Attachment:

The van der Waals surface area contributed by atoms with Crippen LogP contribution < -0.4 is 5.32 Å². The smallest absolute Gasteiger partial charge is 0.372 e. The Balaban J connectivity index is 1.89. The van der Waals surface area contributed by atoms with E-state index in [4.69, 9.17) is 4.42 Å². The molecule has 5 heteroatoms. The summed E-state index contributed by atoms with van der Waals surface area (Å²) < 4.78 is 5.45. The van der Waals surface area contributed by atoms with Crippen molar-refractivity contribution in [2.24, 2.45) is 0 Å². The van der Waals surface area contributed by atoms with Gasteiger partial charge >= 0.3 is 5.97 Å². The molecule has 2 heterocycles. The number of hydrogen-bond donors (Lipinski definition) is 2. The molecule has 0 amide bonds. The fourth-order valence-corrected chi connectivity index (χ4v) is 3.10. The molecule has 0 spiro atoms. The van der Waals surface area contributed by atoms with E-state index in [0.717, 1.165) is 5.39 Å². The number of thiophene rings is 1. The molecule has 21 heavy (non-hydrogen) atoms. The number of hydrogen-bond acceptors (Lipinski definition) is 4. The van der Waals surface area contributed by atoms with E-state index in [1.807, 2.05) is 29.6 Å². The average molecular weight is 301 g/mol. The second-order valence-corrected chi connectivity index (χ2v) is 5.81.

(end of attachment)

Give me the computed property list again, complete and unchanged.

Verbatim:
The van der Waals surface area contributed by atoms with Crippen LogP contribution < -0.4 is 5.32 Å². The smallest absolute Gasteiger partial charge is 0.372 e. The Balaban J connectivity index is 1.89. The van der Waals surface area contributed by atoms with E-state index in [4.69, 9.17) is 4.42 Å². The molecule has 5 heteroatoms. The summed E-state index contributed by atoms with van der Waals surface area (Å²) < 4.78 is 5.45. The van der Waals surface area contributed by atoms with Crippen molar-refractivity contribution in [2.24, 2.45) is 0 Å². The van der Waals surface area contributed by atoms with Gasteiger partial charge >= 0.3 is 5.97 Å². The molecule has 2 heterocycles. The number of hydrogen-bond donors (Lipinski definition) is 2. The molecule has 0 amide bonds. The fourth-order valence-corrected chi connectivity index (χ4v) is 3.10. The molecule has 0 spiro atoms. The van der Waals surface area contributed by atoms with E-state index in [0.717, 1.165) is 5.39 Å². The number of thiophene rings is 1. The molecule has 21 heavy (non-hydrogen) atoms. The number of hydrogen-bond acceptors (Lipinski definition) is 4. The van der Waals surface area contributed by atoms with E-state index in [1.807, 2.05) is 29.6 Å². The average molecular weight is 301 g/mol. The second-order valence-corrected chi connectivity index (χ2v) is 5.81.